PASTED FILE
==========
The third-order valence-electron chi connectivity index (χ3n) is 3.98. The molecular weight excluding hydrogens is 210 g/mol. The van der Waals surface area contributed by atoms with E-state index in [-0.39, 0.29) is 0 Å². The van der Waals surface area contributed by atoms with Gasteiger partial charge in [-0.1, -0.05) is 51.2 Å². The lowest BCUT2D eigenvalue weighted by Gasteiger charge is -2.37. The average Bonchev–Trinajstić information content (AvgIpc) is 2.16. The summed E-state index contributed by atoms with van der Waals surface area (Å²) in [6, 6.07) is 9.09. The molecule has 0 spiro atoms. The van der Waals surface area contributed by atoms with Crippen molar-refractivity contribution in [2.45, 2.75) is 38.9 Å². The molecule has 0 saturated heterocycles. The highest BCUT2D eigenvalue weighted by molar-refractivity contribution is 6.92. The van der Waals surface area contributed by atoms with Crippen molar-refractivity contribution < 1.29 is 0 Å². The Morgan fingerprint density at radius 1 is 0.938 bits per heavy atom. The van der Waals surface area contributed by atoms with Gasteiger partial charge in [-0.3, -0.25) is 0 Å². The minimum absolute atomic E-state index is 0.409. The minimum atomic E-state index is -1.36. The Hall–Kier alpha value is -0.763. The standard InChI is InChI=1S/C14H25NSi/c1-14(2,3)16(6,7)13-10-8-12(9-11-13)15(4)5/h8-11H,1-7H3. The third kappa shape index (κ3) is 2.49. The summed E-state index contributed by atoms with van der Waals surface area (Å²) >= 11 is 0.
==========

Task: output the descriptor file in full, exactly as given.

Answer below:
The third-order valence-electron chi connectivity index (χ3n) is 3.98. The molecular weight excluding hydrogens is 210 g/mol. The van der Waals surface area contributed by atoms with E-state index in [-0.39, 0.29) is 0 Å². The van der Waals surface area contributed by atoms with Gasteiger partial charge in [-0.1, -0.05) is 51.2 Å². The lowest BCUT2D eigenvalue weighted by Gasteiger charge is -2.37. The average Bonchev–Trinajstić information content (AvgIpc) is 2.16. The summed E-state index contributed by atoms with van der Waals surface area (Å²) in [6, 6.07) is 9.09. The molecule has 0 spiro atoms. The van der Waals surface area contributed by atoms with Crippen molar-refractivity contribution in [2.45, 2.75) is 38.9 Å². The molecule has 0 saturated heterocycles. The highest BCUT2D eigenvalue weighted by molar-refractivity contribution is 6.92. The van der Waals surface area contributed by atoms with Crippen molar-refractivity contribution < 1.29 is 0 Å². The Morgan fingerprint density at radius 1 is 0.938 bits per heavy atom. The van der Waals surface area contributed by atoms with Gasteiger partial charge in [-0.3, -0.25) is 0 Å². The minimum absolute atomic E-state index is 0.409. The minimum atomic E-state index is -1.36. The Hall–Kier alpha value is -0.763. The standard InChI is InChI=1S/C14H25NSi/c1-14(2,3)16(6,7)13-10-8-12(9-11-13)15(4)5/h8-11H,1-7H3. The third kappa shape index (κ3) is 2.49. The summed E-state index contributed by atoms with van der Waals surface area (Å²) >= 11 is 0.